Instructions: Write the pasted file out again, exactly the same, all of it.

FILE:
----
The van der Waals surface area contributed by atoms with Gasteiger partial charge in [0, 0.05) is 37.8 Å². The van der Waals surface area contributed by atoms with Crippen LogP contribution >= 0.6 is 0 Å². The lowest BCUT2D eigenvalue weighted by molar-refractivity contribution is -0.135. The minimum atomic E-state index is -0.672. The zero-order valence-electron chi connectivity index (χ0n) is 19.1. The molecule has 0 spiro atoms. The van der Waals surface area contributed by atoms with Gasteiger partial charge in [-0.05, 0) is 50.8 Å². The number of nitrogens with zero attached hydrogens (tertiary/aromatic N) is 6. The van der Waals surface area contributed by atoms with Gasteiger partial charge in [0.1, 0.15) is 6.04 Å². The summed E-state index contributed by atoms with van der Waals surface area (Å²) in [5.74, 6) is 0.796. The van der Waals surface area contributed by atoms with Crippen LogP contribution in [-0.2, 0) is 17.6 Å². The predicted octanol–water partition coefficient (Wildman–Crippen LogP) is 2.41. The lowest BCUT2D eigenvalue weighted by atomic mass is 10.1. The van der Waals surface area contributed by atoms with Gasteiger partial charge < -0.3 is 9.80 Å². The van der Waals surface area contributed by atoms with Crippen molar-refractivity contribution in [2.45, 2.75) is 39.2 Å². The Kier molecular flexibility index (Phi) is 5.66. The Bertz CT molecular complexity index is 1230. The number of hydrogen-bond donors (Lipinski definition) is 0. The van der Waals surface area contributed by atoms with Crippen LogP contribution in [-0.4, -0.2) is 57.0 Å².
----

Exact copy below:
The van der Waals surface area contributed by atoms with Gasteiger partial charge in [0, 0.05) is 37.8 Å². The van der Waals surface area contributed by atoms with Crippen LogP contribution >= 0.6 is 0 Å². The lowest BCUT2D eigenvalue weighted by molar-refractivity contribution is -0.135. The minimum atomic E-state index is -0.672. The zero-order valence-electron chi connectivity index (χ0n) is 19.1. The molecule has 0 spiro atoms. The van der Waals surface area contributed by atoms with Gasteiger partial charge in [-0.05, 0) is 50.8 Å². The number of nitrogens with zero attached hydrogens (tertiary/aromatic N) is 6. The van der Waals surface area contributed by atoms with Gasteiger partial charge in [0.1, 0.15) is 6.04 Å². The summed E-state index contributed by atoms with van der Waals surface area (Å²) in [5.74, 6) is 0.796. The van der Waals surface area contributed by atoms with Crippen LogP contribution in [-0.2, 0) is 17.6 Å². The predicted octanol–water partition coefficient (Wildman–Crippen LogP) is 2.41. The lowest BCUT2D eigenvalue weighted by atomic mass is 10.1. The van der Waals surface area contributed by atoms with Gasteiger partial charge < -0.3 is 9.80 Å². The van der Waals surface area contributed by atoms with Crippen molar-refractivity contribution in [2.45, 2.75) is 39.2 Å². The Kier molecular flexibility index (Phi) is 5.66. The Bertz CT molecular complexity index is 1230. The number of hydrogen-bond donors (Lipinski definition) is 0. The van der Waals surface area contributed by atoms with Crippen LogP contribution in [-0.4, -0.2) is 57.0 Å².